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  • Herm Edwards coaches up Jamal Adams at the Under Armour All-American game.

Edwards embraces Under
Armour coaching opportunity

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Written by Richard Johnson, December 31, 2013, 0 Comments,
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LAKE BUENA VISTA– When Herman Edwards was graduating Monterey High School in Monterey, CA back in 1972 there was no Under Armour All-American game. In fact, the company Under Armour wasn’t even being thought of because its founder, Kevin Plank, wasn’t born until August of that year.

When Edwards was a high school senior he said there were only four shoe companies: Pony, Puma, Adidas and Converse. Now, 41 years later, the game and the shoes have most certainly changed and Edwards finds himself coaching Team Nitro in a game sponsored by a shoe company that didn’t exist when he was a standout high school player.

Edwards had a productive playing career as a cornerback in the NFL after signing with the Eagles as an undrafted free agent out of San Diego State in 1977. He played nine seasons including a Super Bowl appearance and was twice named Second-Team All-NFC as a member of the Philadelphia Eagles. He then went on to a 21-year coaching career that ended in 2008. His primary job now is as an ESPN on-air personality. He talked to Gator Country about the significance of coaching high school kids in the Under Armour game.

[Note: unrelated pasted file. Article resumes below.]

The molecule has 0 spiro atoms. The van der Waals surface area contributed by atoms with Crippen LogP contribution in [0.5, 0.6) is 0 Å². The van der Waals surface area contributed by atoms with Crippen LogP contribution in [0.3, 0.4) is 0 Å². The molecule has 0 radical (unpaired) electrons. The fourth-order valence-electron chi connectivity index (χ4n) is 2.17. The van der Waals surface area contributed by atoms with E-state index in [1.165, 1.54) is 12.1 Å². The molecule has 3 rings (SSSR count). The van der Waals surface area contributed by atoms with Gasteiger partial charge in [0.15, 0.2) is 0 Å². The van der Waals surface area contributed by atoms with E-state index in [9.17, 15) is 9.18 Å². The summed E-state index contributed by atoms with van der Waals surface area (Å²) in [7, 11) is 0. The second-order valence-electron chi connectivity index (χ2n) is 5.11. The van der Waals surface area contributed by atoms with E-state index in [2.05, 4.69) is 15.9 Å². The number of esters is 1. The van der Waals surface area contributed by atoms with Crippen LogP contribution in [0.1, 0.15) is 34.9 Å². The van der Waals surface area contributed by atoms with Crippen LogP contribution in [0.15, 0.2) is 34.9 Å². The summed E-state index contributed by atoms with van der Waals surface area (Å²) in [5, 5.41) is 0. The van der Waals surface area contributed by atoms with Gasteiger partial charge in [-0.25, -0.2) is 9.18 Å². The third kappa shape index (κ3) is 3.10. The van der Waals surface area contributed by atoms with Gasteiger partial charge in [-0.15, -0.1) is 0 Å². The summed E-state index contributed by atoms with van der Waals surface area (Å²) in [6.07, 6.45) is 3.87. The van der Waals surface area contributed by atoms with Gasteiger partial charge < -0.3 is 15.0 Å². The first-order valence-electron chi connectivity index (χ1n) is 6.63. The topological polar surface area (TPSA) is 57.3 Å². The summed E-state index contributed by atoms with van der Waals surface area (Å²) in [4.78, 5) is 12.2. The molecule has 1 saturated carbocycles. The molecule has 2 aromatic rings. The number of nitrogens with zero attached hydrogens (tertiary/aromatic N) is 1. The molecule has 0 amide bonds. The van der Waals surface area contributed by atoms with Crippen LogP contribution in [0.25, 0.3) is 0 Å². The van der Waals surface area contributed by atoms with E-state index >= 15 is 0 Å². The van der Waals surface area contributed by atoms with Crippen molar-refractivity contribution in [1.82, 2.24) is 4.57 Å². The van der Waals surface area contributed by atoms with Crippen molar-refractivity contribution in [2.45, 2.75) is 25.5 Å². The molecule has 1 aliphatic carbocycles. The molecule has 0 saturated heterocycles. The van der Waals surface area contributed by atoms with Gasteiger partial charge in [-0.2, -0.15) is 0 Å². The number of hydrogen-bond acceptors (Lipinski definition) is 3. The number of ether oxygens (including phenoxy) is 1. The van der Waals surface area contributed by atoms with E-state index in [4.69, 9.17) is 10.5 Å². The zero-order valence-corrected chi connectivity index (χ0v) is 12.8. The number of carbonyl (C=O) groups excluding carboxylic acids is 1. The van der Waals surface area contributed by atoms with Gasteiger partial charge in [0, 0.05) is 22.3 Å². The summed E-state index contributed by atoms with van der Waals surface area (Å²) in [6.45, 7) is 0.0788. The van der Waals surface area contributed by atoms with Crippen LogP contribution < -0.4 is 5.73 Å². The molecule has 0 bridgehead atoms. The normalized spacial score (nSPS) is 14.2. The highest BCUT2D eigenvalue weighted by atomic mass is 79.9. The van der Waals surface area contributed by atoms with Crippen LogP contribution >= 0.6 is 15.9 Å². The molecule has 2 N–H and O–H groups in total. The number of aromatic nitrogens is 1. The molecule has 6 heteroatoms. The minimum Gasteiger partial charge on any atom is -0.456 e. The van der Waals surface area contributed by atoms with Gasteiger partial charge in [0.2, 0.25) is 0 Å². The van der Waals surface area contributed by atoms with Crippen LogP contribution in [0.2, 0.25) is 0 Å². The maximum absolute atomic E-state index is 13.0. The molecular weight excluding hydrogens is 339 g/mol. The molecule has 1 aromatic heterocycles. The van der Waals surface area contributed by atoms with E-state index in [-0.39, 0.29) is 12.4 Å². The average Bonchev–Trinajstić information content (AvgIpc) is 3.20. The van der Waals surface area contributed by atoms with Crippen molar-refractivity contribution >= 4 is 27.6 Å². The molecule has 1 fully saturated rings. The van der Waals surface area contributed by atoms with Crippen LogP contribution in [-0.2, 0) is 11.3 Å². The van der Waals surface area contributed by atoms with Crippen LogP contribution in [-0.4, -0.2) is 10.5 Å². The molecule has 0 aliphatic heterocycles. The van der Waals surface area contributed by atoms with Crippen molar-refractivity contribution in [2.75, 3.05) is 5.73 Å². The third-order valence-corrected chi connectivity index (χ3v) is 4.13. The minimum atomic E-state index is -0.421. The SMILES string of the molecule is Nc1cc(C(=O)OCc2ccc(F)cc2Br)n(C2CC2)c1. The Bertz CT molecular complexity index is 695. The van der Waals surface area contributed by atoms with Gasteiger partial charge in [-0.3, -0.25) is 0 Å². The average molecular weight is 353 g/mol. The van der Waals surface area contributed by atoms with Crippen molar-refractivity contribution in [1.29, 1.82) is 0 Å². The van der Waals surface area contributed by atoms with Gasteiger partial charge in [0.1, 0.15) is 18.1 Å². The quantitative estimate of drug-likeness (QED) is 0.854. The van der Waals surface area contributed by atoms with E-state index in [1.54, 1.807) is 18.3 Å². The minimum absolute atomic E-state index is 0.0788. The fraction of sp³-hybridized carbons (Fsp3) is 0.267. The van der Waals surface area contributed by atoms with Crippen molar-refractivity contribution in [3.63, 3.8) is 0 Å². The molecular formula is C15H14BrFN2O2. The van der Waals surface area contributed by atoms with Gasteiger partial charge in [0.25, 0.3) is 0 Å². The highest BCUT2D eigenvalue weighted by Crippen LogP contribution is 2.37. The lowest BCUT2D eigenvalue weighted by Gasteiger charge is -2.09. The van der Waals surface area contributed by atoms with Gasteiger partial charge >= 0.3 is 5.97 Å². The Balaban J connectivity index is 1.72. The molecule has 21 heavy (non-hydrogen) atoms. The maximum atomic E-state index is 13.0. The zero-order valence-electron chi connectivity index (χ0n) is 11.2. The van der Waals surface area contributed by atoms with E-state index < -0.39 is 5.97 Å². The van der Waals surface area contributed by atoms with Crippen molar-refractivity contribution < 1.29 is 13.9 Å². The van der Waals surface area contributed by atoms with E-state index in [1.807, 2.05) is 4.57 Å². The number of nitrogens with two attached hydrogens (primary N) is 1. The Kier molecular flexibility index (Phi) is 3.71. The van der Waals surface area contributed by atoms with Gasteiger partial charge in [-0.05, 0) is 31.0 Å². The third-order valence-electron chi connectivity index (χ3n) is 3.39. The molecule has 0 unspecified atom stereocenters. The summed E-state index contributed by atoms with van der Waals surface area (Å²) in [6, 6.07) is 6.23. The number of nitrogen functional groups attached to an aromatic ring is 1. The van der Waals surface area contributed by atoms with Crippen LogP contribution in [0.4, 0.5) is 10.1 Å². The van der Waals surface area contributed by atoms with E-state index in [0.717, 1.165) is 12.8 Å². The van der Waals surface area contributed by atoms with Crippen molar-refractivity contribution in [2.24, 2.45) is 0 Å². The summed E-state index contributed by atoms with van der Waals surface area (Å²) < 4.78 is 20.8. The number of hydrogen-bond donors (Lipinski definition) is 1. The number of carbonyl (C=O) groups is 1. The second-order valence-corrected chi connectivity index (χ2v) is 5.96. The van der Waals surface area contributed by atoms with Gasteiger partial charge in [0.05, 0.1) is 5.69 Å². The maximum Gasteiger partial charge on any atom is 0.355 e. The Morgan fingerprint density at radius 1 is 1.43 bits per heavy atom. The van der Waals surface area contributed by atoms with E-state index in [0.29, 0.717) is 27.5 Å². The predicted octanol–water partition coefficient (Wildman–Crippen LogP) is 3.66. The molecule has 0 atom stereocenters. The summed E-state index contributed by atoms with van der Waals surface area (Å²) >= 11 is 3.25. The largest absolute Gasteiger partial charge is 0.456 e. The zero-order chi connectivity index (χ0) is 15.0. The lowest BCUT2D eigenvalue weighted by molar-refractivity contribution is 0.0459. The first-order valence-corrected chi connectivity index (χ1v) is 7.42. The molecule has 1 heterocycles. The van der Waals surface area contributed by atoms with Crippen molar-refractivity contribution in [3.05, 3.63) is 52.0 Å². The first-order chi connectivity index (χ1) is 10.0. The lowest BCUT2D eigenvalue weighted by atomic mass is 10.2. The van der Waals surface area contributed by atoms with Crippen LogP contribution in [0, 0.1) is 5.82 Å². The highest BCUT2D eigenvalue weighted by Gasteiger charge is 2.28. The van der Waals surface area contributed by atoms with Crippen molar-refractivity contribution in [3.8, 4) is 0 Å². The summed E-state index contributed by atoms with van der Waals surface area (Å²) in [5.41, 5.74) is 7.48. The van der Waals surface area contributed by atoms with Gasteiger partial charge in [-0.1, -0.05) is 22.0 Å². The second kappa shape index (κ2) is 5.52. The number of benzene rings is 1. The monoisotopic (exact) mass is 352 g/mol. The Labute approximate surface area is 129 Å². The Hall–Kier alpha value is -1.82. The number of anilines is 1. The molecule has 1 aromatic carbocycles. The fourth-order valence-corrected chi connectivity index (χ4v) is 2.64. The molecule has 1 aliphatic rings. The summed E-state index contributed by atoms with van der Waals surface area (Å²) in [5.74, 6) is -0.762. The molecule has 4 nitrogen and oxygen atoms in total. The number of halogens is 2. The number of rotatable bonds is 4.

“Well it’s a lot of fun in the fact that they’re a piece of clay,” Edwards said. “Lot of talent, most of these kids have really been well coached. You can tell by some of the schools they’ve gone through in high school, Division-1 guys. And you get them for a short period of time but you like the way they work. They’re willing to work, they’re willing to learn.”

Each year, on day one, he addresses both teams and talks about the precedent that has been set. He tries to hit home with the size of the stage the players will be competing on and the expectations they need to meet, but there is also an even more important message.

“That last name on the back of your jersey, that belongs to your parents,” Edwards said. “That becomes a part of your legacy, along with the university you’re about to play for. Everything you do here, people are watching.”

He’s particularly impressed with players that ask him “why?” He says coaches teach the “what and the how,” and that it’s up to the players to yearn for knowledge by asking why. Edwards said this crop of athletes have done a good job of that.

He also keeps up with players from past years, he estimates 32 guys have gone to the NFL in the seven years the Under Armour game has been in existence but says he doesn’t talk about pro aspirations with any players because professional football will “take care of itself if they’re good enough.”

Florida fans are hoping some of Edwards’ defensive backs on Team Nitro are good enough. He is tutoring Florida cornerback commits J.C. Jackson and Quincy Wilson as well as UF target Jamal Adams who is a safety. Edwards likes what he sees from the future Gators.

“They’ve got great transition skills,” Edwards said. “In other words they can come out of their break, they have the ability to close and that’s what you have to do. Good instincts, most of them have good ball skills.”

The game of football has come along way since 1972, but Gator fans hope a few of Edwards’ Under Armour game defensive backs shine in Nike gear next fall.

Richard Johnson

About Richard Johnson